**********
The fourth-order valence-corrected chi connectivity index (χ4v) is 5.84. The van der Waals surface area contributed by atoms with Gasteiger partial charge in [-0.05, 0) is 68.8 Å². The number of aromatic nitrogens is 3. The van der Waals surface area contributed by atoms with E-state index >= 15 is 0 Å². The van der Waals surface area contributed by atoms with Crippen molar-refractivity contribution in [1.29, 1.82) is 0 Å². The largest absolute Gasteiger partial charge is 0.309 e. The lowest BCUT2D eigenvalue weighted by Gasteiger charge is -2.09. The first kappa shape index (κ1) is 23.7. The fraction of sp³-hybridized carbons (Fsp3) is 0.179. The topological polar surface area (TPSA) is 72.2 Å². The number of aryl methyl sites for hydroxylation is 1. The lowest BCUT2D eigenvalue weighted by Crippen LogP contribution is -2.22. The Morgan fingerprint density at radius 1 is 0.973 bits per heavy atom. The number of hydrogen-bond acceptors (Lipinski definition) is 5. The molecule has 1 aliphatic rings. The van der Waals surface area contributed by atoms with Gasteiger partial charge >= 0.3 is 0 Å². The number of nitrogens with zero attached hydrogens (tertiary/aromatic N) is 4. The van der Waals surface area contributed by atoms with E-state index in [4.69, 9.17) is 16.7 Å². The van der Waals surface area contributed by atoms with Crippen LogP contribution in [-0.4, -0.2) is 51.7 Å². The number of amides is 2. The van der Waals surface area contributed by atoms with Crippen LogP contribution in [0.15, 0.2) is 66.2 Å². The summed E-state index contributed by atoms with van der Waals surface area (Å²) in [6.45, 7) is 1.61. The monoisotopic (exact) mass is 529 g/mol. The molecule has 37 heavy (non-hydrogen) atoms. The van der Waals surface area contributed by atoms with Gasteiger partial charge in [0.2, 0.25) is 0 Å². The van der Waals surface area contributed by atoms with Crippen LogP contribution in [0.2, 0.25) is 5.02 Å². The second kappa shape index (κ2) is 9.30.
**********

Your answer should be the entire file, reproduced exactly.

The fourth-order valence-corrected chi connectivity index (χ4v) is 5.84. The van der Waals surface area contributed by atoms with Gasteiger partial charge in [-0.05, 0) is 68.8 Å². The number of aromatic nitrogens is 3. The van der Waals surface area contributed by atoms with E-state index >= 15 is 0 Å². The van der Waals surface area contributed by atoms with Crippen molar-refractivity contribution in [1.29, 1.82) is 0 Å². The largest absolute Gasteiger partial charge is 0.309 e. The lowest BCUT2D eigenvalue weighted by Gasteiger charge is -2.09. The first kappa shape index (κ1) is 23.7. The fraction of sp³-hybridized carbons (Fsp3) is 0.179. The topological polar surface area (TPSA) is 72.2 Å². The number of aryl methyl sites for hydroxylation is 1. The lowest BCUT2D eigenvalue weighted by Crippen LogP contribution is -2.22. The Morgan fingerprint density at radius 1 is 0.973 bits per heavy atom. The number of hydrogen-bond acceptors (Lipinski definition) is 5. The molecule has 1 aliphatic rings. The van der Waals surface area contributed by atoms with Gasteiger partial charge >= 0.3 is 0 Å². The number of nitrogens with zero attached hydrogens (tertiary/aromatic N) is 4. The van der Waals surface area contributed by atoms with E-state index in [4.69, 9.17) is 16.7 Å². The van der Waals surface area contributed by atoms with Crippen LogP contribution in [-0.4, -0.2) is 51.7 Å². The number of amides is 2. The van der Waals surface area contributed by atoms with Crippen LogP contribution in [0.15, 0.2) is 66.2 Å². The summed E-state index contributed by atoms with van der Waals surface area (Å²) in [6.45, 7) is 1.61. The monoisotopic (exact) mass is 529 g/mol. The molecule has 37 heavy (non-hydrogen) atoms. The van der Waals surface area contributed by atoms with Gasteiger partial charge in [0.2, 0.25) is 0 Å². The van der Waals surface area contributed by atoms with Crippen LogP contribution in [0.2, 0.25) is 5.02 Å². The second kappa shape index (κ2) is 9.30.